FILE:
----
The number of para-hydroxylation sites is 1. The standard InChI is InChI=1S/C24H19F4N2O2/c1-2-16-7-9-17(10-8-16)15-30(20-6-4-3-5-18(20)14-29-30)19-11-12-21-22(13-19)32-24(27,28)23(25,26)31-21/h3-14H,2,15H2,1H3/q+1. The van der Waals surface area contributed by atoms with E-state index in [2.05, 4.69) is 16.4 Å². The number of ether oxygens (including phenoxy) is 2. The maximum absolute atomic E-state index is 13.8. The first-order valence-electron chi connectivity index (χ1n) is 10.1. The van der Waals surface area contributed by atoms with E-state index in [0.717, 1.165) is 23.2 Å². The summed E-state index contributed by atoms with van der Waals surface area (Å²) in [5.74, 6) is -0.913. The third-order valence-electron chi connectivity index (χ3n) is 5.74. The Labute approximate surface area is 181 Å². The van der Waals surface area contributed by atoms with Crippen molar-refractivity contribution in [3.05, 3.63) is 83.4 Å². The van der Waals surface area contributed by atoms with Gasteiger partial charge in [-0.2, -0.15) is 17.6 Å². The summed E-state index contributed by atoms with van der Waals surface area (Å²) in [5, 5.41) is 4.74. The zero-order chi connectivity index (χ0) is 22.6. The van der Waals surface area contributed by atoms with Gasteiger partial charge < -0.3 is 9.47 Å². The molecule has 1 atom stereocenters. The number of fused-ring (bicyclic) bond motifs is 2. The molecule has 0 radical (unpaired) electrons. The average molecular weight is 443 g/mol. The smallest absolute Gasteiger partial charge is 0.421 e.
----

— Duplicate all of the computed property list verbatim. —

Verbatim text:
The number of para-hydroxylation sites is 1. The standard InChI is InChI=1S/C24H19F4N2O2/c1-2-16-7-9-17(10-8-16)15-30(20-6-4-3-5-18(20)14-29-30)19-11-12-21-22(13-19)32-24(27,28)23(25,26)31-21/h3-14H,2,15H2,1H3/q+1. The van der Waals surface area contributed by atoms with E-state index in [2.05, 4.69) is 16.4 Å². The number of ether oxygens (including phenoxy) is 2. The maximum absolute atomic E-state index is 13.8. The first-order valence-electron chi connectivity index (χ1n) is 10.1. The van der Waals surface area contributed by atoms with E-state index in [0.717, 1.165) is 23.2 Å². The summed E-state index contributed by atoms with van der Waals surface area (Å²) in [5.74, 6) is -0.913. The third-order valence-electron chi connectivity index (χ3n) is 5.74. The Labute approximate surface area is 181 Å². The van der Waals surface area contributed by atoms with Crippen molar-refractivity contribution in [3.05, 3.63) is 83.4 Å². The van der Waals surface area contributed by atoms with Gasteiger partial charge in [-0.2, -0.15) is 17.6 Å². The summed E-state index contributed by atoms with van der Waals surface area (Å²) in [5, 5.41) is 4.74. The zero-order chi connectivity index (χ0) is 22.6. The van der Waals surface area contributed by atoms with Gasteiger partial charge < -0.3 is 9.47 Å². The molecule has 1 atom stereocenters. The number of fused-ring (bicyclic) bond motifs is 2. The molecule has 0 radical (unpaired) electrons. The average molecular weight is 443 g/mol. The smallest absolute Gasteiger partial charge is 0.421 e.